I also mentioned that my son has fine motor delays, and the tablet has definitely helped him. I know all my occupational therapist friends are yelling at me right now, but hear me out. My child is a perfectionist, so if he doesn’t think he can do something, then he won’t do it, end of story. He knows that he struggles with writing, so he simply doesn’t. We have crayons, markers, coloring pages, an easel, dry erase boards, etc., but he doesn’t like them. However, if I put him on the touch and write app on the iPad, he can pick different textures (without having to physically touch them which is great for his sensory needs) and he will practice his writing. We also a kiddie stylus to help him with his grip rather than just using his finger. Since using the iPad to work on his ore writing skills, he’s more willing to practice writing on paper.
My kids (particularly the one with ADHD) need constant stimulation. Before the pandemic we would regularly go to the zoo, children’s museum, playgrounds, etc. Obviously those activities were sidelined by the pandemic, but even when they were available, it still wasn’t sustainable to do it everyday. For one thing, it’s expensive to go on outings, but also it would throw off routines and nap schedules which are just as important as enrichment activities.
So when we were home due to the pandemic, I relented and let my kids have more screen time. It ended up filling that void that was left by our outings really well. They learned about different places and cultures, and science and nature, and so many other concepts. I’m not saying that screens should replace hands on learning, but being able to access an unlimited amount of information and media is pretty darn cool.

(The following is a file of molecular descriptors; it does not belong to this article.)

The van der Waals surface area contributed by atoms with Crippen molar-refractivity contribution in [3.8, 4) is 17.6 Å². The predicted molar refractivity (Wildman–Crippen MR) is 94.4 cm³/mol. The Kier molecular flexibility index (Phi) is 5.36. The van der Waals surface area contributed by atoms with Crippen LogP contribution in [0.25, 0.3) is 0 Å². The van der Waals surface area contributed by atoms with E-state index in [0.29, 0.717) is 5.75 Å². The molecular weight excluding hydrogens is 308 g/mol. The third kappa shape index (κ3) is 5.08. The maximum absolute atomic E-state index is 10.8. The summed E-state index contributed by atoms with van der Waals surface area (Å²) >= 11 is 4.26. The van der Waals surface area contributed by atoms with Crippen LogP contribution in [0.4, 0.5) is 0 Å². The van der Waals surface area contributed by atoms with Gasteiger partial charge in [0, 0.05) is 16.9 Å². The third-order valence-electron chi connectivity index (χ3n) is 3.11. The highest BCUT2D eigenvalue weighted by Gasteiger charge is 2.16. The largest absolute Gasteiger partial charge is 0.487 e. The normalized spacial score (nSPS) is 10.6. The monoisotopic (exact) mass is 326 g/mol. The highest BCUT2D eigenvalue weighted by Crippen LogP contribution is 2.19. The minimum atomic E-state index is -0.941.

My kid does not stop moving. There are times he desperately wants to, but his poor little body just will not stop. Screen time is one of the only times he will sit still, and he often needs that rest. The visual and auditory stimuli are coming from a constant location, which makes it significantly easier for him to focus. The real world is unpredictable, but the virtual world can be controlled.
I also get the benefit of quiet time. I don’t care if you are the most Pinterest-perfect parent in the world, sometimes you need a break from engaging with your kids. Some kids can go play quietly by themselves, some can go read by themselves, some go watch PBS kids by themselves. Those kids (and their parents) should not be shamed for the ways they seek respite.
To be clear, my kids do not spend all day on their tablets. They play with legos, and trains, and dolls, and sometimes when they have spent too much time on their tablets we conveniently “forget” to charge them for a few days. We also have to make sure we use screen time responsibly. This post is not meant to say that screen time is necessary or better than other types of play, but I think it’s important that we don’t demonize it either. Screens can be valid and useful forms of play, communication, and therapies. If we want to build a more inclusive world, we have to stop labeling differences as “bad”.